“Thank you to Walt Disney World for #hosting me by providing tickets to Epcot International Flower & Garden Festival.
All opinions in this post are original and my own.”
There are many hidden gems and opportunities at the Epcot International Flower and Garden Festival, but one is year-round opportunity that I just discovered when attending this year. There is a lovely little nook tucked away in the United Kingdom Pavilion where you can take it quiet moment to yourself or explore the beautiful tea gardens. They also provide daily tours to educate people on the many lovely qualities of tea that are included with your admission.
Next to water, tea is the most commonly consumed drink in the world. Some may not be surprised by this, but most will be. The “type” of tea that is popular varies greatly depending on where you are. Moms often joke about the large amounts of coffee that we have to take in to sustain us throughout the day, but I have definitely found after a few years into this motherhood thing that the balance between tea and coffee throughout the day are essential to finding a good balance.
Nothing beats a glass of cold iced tea on a warm day or a hot cup of tea on a cold night. Though I very much enjoy a cuppa, I was unfamiliar with the details of not only how it came to get into my cup, but the varieties of tea that are available. The list is endless, but the English Tea Garden Presented by Twinings of London® tour profiled a few of the basic varieties and give us a history of how they are grown.
What is tea?
According to the website Tea Class “An often-surprising fact to tea novices is that all teas (Black, Green, Oolong, White, and Pu’erh) come from the same plant. The scientific name of this versatile plant is Camellia sinensis (it’s actually related to the lovely camellia flowers seen in botanical gardens and landscapes). Camellia sinensis is a sub-tropical, evergreen plant native to Asia but is now grown around the world. The tea plant grows best in loose, deep soil, at high altitudes, and in sub-tropical climates. So, in short, “tea” is anything derived from the Camellia sinensis plant. Anything else, while sometimes called “tea”, is more accurately referred to as an herbal tea or tisane. Tisanes include chamomile, rooibos and fruit teas.”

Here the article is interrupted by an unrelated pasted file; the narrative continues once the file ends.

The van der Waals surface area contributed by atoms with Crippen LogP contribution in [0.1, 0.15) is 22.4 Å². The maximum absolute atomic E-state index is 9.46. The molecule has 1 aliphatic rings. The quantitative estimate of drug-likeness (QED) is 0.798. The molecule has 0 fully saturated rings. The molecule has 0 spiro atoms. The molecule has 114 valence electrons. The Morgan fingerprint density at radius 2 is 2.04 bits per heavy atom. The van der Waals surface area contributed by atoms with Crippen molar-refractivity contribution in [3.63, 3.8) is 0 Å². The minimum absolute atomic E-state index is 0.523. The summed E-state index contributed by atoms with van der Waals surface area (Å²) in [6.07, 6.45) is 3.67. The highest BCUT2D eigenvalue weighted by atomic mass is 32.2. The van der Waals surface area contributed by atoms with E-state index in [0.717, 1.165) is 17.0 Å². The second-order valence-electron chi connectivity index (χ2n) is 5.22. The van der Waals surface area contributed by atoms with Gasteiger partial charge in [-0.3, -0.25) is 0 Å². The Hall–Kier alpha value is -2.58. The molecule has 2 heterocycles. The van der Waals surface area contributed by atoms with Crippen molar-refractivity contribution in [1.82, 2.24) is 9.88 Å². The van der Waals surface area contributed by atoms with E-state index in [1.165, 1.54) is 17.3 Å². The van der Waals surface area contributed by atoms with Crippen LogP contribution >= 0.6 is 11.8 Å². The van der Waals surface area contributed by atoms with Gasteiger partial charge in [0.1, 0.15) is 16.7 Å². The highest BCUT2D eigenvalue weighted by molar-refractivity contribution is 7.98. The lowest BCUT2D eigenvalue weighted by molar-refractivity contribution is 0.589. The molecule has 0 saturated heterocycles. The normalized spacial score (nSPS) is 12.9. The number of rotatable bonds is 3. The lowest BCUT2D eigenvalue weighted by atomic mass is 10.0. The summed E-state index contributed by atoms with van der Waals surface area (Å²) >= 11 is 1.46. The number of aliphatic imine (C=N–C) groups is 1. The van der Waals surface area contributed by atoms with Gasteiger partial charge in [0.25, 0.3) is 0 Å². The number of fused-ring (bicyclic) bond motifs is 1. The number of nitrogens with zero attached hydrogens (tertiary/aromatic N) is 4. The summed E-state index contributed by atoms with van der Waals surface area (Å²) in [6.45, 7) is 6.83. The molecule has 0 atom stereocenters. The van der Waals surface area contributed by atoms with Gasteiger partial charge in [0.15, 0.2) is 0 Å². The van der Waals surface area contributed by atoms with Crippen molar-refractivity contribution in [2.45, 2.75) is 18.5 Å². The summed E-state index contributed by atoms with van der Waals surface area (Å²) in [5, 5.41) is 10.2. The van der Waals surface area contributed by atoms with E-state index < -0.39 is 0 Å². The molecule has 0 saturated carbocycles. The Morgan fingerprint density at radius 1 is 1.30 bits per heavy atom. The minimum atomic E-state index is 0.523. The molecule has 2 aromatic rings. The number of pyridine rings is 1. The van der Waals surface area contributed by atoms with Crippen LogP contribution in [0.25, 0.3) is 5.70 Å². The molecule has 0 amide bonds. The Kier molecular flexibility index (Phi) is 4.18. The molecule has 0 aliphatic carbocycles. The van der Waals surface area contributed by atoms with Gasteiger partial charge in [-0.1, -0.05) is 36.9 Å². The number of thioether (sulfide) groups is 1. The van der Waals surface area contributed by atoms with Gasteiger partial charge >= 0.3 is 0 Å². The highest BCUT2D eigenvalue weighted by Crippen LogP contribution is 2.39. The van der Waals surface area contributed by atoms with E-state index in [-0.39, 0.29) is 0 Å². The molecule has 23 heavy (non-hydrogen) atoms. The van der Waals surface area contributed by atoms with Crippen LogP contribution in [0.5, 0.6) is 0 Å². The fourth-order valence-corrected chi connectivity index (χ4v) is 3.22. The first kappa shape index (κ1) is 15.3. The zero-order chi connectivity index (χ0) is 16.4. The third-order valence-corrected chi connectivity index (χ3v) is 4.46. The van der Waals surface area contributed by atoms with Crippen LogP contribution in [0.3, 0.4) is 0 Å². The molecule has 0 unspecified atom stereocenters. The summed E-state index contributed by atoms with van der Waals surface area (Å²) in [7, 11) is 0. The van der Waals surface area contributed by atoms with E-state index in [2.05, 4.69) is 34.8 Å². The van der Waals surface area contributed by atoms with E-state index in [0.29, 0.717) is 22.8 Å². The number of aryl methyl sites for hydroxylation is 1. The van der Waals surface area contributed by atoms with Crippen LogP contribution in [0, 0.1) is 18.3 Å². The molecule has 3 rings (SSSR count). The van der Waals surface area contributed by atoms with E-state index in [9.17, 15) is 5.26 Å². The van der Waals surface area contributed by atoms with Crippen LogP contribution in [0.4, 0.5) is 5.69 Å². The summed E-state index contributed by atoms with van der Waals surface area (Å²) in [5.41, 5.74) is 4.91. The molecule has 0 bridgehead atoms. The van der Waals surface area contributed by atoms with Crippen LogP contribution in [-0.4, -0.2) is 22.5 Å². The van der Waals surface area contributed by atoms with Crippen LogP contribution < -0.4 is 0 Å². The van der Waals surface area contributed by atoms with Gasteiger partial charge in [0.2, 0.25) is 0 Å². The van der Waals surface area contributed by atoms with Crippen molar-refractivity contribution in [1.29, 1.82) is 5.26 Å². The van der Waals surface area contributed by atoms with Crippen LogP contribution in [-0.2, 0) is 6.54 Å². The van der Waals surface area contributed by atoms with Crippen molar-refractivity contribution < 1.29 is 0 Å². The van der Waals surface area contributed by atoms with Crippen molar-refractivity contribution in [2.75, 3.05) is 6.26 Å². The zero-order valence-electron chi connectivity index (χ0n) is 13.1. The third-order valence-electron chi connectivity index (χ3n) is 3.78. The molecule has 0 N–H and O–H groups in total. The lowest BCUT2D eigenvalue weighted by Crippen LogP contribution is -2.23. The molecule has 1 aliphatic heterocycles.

There are two varieties of Camellia Sinensis. Camellia sinensis sinensis and Camellia sinensis assamica. Camellia sinensis sinensis can survive in really cold temperatures, mainly grown in China, Japan and Darjeeling and grows between 3−5m tall. Camellia sinensis assamica prefers warmer and more humid weather, is grown mostly in North East India and can reach a height of 18m.
The five basic styles of tea are White, Green, Oolong, Black and Pu’erh. How the leaves are processed will determine their final classification as black, green, etc.. There are five basic steps; some teas don’t utilize all of these steps, while other teas repeat them several times.
Plucking (withering- allowing the leaves to wilt and soften)
Rolling (to shape the leaves and wring out the juices)
Firing (ie: Drying)
Oxidizing: which occurs when the enzymes in the tea leaf interact with oxygen, after the cell walls are broken apart. This can be quick, through rolling, cutting, or crushing. Or it can be slow, through the natural decomposition of the leaf.
What is in tea?
The three primary components of brewed tea (also called the “liquor”) are:
Essential Oils – these provide tea’s delicious aromas and flavors.
Polyphenols – these provide the “briskness” or astringency in the mouth and are the components that also carry most of the health benefits of tea.
Caffeine – found naturally in coffee, chocolate, tea and Yerba Mate, caffeine provides tea’s natural energy boost.
The English Tea Garden Collection at Epcot offers twelve different pours from their gardens.
Earl Grey with Lavander
English Breakfast with Lemon
Cold Brew Tea:
Peach Cold Brew
Green Tea with Mint Cold Brewed Iced Tea
Camomile Honey and Vanilla
Orange and Cinnamon Spice
Green Pomegranate, Raspberry, and Strawberry
With more than fifty varieties available, Twinings is sure to have a blend that will be perfect for everyone. After over 300 years in the business of tea, they have certainly learned something about brewing the perfect cup.
For more information about the English Tea Garden Presented by Twinings of London® your click here. Tours are approximately 20 minutes long and are held Monday through Thursday at 3:30 PM and 5:00 PM, and Friday throughSunday at 1:00 PM, 3:30 PM and 5:00 PM.
To read about my “Momcation” to Epcot International Flower and Garden Show please check out my previous post here!
I also have designed some beautiful new cups in my Zazzle shop! Check them out here!